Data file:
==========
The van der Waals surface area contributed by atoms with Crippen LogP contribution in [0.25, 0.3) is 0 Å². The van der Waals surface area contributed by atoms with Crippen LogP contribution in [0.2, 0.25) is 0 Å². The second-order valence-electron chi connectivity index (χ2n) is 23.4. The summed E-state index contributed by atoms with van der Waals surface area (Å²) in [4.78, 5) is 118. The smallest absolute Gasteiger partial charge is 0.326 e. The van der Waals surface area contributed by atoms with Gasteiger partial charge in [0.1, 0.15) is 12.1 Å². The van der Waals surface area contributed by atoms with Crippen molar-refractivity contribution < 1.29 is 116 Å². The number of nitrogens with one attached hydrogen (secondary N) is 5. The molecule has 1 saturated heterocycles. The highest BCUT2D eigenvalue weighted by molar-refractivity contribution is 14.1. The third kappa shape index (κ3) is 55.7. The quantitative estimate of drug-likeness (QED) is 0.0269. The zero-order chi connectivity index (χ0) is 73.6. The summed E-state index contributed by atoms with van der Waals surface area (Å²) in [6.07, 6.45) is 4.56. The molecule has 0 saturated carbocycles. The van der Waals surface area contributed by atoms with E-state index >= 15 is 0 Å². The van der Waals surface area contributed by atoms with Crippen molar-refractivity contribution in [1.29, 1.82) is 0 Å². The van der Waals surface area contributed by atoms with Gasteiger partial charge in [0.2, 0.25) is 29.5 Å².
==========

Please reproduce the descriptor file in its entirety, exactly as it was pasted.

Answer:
The van der Waals surface area contributed by atoms with Crippen LogP contribution in [0.25, 0.3) is 0 Å². The van der Waals surface area contributed by atoms with Crippen LogP contribution in [0.2, 0.25) is 0 Å². The second-order valence-electron chi connectivity index (χ2n) is 23.4. The summed E-state index contributed by atoms with van der Waals surface area (Å²) in [4.78, 5) is 118. The smallest absolute Gasteiger partial charge is 0.326 e. The van der Waals surface area contributed by atoms with Gasteiger partial charge in [0.1, 0.15) is 12.1 Å². The van der Waals surface area contributed by atoms with Crippen molar-refractivity contribution < 1.29 is 116 Å². The number of nitrogens with one attached hydrogen (secondary N) is 5. The molecule has 1 saturated heterocycles. The highest BCUT2D eigenvalue weighted by molar-refractivity contribution is 14.1. The third kappa shape index (κ3) is 55.7. The quantitative estimate of drug-likeness (QED) is 0.0269. The zero-order chi connectivity index (χ0) is 73.6. The summed E-state index contributed by atoms with van der Waals surface area (Å²) in [6.07, 6.45) is 4.56. The molecule has 0 saturated carbocycles. The van der Waals surface area contributed by atoms with E-state index >= 15 is 0 Å². The van der Waals surface area contributed by atoms with Crippen molar-refractivity contribution in [1.29, 1.82) is 0 Å². The van der Waals surface area contributed by atoms with Gasteiger partial charge in [0.2, 0.25) is 29.5 Å².